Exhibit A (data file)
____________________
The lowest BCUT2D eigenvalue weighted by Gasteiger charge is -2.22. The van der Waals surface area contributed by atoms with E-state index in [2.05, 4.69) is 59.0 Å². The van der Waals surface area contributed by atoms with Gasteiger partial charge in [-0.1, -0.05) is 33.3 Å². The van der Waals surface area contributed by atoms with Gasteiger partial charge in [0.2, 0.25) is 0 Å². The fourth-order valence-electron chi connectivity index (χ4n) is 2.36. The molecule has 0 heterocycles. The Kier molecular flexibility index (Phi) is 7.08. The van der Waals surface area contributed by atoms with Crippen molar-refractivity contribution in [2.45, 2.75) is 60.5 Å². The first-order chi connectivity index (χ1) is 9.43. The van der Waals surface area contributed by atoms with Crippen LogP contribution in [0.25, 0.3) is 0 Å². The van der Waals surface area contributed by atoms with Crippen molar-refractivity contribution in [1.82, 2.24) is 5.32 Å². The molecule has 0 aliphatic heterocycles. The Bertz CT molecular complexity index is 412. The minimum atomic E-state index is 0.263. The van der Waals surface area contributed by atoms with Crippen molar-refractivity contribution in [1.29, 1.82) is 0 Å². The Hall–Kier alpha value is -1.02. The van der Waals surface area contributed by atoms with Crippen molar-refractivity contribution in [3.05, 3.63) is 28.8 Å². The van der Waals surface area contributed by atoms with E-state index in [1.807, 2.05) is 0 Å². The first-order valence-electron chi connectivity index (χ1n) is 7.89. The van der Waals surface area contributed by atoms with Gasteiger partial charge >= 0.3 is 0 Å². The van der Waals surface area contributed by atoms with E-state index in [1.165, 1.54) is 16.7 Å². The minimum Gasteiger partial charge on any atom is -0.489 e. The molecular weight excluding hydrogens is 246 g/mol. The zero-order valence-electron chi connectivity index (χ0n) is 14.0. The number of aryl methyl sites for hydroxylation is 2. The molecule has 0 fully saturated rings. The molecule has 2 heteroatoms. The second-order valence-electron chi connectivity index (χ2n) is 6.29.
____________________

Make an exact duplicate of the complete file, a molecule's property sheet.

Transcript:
The lowest BCUT2D eigenvalue weighted by Gasteiger charge is -2.22. The van der Waals surface area contributed by atoms with E-state index in [2.05, 4.69) is 59.0 Å². The van der Waals surface area contributed by atoms with Gasteiger partial charge in [-0.1, -0.05) is 33.3 Å². The van der Waals surface area contributed by atoms with Gasteiger partial charge in [0.2, 0.25) is 0 Å². The fourth-order valence-electron chi connectivity index (χ4n) is 2.36. The molecule has 0 heterocycles. The Kier molecular flexibility index (Phi) is 7.08. The van der Waals surface area contributed by atoms with Crippen molar-refractivity contribution in [2.45, 2.75) is 60.5 Å². The first-order chi connectivity index (χ1) is 9.43. The van der Waals surface area contributed by atoms with Crippen LogP contribution in [0.25, 0.3) is 0 Å². The van der Waals surface area contributed by atoms with Crippen molar-refractivity contribution in [1.82, 2.24) is 5.32 Å². The molecule has 0 aliphatic heterocycles. The Bertz CT molecular complexity index is 412. The minimum atomic E-state index is 0.263. The van der Waals surface area contributed by atoms with Crippen molar-refractivity contribution in [1.29, 1.82) is 0 Å². The Hall–Kier alpha value is -1.02. The van der Waals surface area contributed by atoms with Crippen molar-refractivity contribution in [3.05, 3.63) is 28.8 Å². The van der Waals surface area contributed by atoms with E-state index in [1.807, 2.05) is 0 Å². The first-order valence-electron chi connectivity index (χ1n) is 7.89. The van der Waals surface area contributed by atoms with Gasteiger partial charge >= 0.3 is 0 Å². The van der Waals surface area contributed by atoms with E-state index in [1.165, 1.54) is 16.7 Å². The minimum Gasteiger partial charge on any atom is -0.489 e. The molecular weight excluding hydrogens is 246 g/mol. The zero-order valence-electron chi connectivity index (χ0n) is 14.0. The number of aryl methyl sites for hydroxylation is 2. The molecule has 0 fully saturated rings. The molecule has 2 heteroatoms. The second-order valence-electron chi connectivity index (χ2n) is 6.29.